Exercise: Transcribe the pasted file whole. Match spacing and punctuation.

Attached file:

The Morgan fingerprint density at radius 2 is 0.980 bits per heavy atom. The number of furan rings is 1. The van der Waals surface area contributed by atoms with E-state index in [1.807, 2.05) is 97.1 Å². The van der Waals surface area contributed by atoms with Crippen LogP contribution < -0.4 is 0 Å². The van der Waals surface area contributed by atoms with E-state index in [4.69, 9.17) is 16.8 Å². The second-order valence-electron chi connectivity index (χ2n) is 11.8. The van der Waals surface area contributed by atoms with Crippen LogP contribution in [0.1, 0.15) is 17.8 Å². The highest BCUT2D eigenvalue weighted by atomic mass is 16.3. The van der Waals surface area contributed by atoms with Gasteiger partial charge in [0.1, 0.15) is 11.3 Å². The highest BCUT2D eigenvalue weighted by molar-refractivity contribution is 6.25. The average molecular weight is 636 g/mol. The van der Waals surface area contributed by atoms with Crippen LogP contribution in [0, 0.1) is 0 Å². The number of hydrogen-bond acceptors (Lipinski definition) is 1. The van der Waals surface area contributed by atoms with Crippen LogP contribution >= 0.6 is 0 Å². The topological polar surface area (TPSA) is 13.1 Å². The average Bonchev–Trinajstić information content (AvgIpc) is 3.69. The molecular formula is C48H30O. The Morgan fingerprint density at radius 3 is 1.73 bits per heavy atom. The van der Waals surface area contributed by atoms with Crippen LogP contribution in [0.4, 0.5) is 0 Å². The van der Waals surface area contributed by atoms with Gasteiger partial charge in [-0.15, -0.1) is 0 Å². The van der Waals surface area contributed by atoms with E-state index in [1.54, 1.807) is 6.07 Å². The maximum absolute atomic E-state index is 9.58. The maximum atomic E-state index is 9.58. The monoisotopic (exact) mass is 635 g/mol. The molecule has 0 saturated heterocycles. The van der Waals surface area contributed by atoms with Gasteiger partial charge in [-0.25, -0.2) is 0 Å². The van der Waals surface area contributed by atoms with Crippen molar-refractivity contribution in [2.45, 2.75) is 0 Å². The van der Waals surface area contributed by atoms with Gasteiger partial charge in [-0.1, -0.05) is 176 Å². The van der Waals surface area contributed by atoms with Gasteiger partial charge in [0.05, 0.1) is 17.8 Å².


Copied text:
The Morgan fingerprint density at radius 2 is 0.980 bits per heavy atom. The number of furan rings is 1. The van der Waals surface area contributed by atoms with E-state index in [1.807, 2.05) is 97.1 Å². The van der Waals surface area contributed by atoms with Crippen LogP contribution < -0.4 is 0 Å². The van der Waals surface area contributed by atoms with E-state index in [4.69, 9.17) is 16.8 Å². The second-order valence-electron chi connectivity index (χ2n) is 11.8. The van der Waals surface area contributed by atoms with Crippen LogP contribution in [0.1, 0.15) is 17.8 Å². The highest BCUT2D eigenvalue weighted by atomic mass is 16.3. The van der Waals surface area contributed by atoms with Gasteiger partial charge in [0.1, 0.15) is 11.3 Å². The highest BCUT2D eigenvalue weighted by molar-refractivity contribution is 6.25. The average molecular weight is 636 g/mol. The van der Waals surface area contributed by atoms with Crippen LogP contribution in [0, 0.1) is 0 Å². The number of hydrogen-bond acceptors (Lipinski definition) is 1. The van der Waals surface area contributed by atoms with Crippen LogP contribution >= 0.6 is 0 Å². The topological polar surface area (TPSA) is 13.1 Å². The average Bonchev–Trinajstić information content (AvgIpc) is 3.69. The molecular formula is C48H30O. The Morgan fingerprint density at radius 3 is 1.73 bits per heavy atom. The van der Waals surface area contributed by atoms with Crippen LogP contribution in [0.4, 0.5) is 0 Å². The van der Waals surface area contributed by atoms with Gasteiger partial charge in [-0.15, -0.1) is 0 Å². The van der Waals surface area contributed by atoms with E-state index in [1.54, 1.807) is 6.07 Å². The maximum absolute atomic E-state index is 9.58. The maximum atomic E-state index is 9.58. The monoisotopic (exact) mass is 635 g/mol. The molecule has 0 saturated heterocycles. The van der Waals surface area contributed by atoms with Gasteiger partial charge in [-0.25, -0.2) is 0 Å². The van der Waals surface area contributed by atoms with Crippen molar-refractivity contribution in [2.45, 2.75) is 0 Å². The van der Waals surface area contributed by atoms with Gasteiger partial charge in [-0.1, -0.05) is 176 Å². The van der Waals surface area contributed by atoms with Gasteiger partial charge in [0.05, 0.1) is 17.8 Å².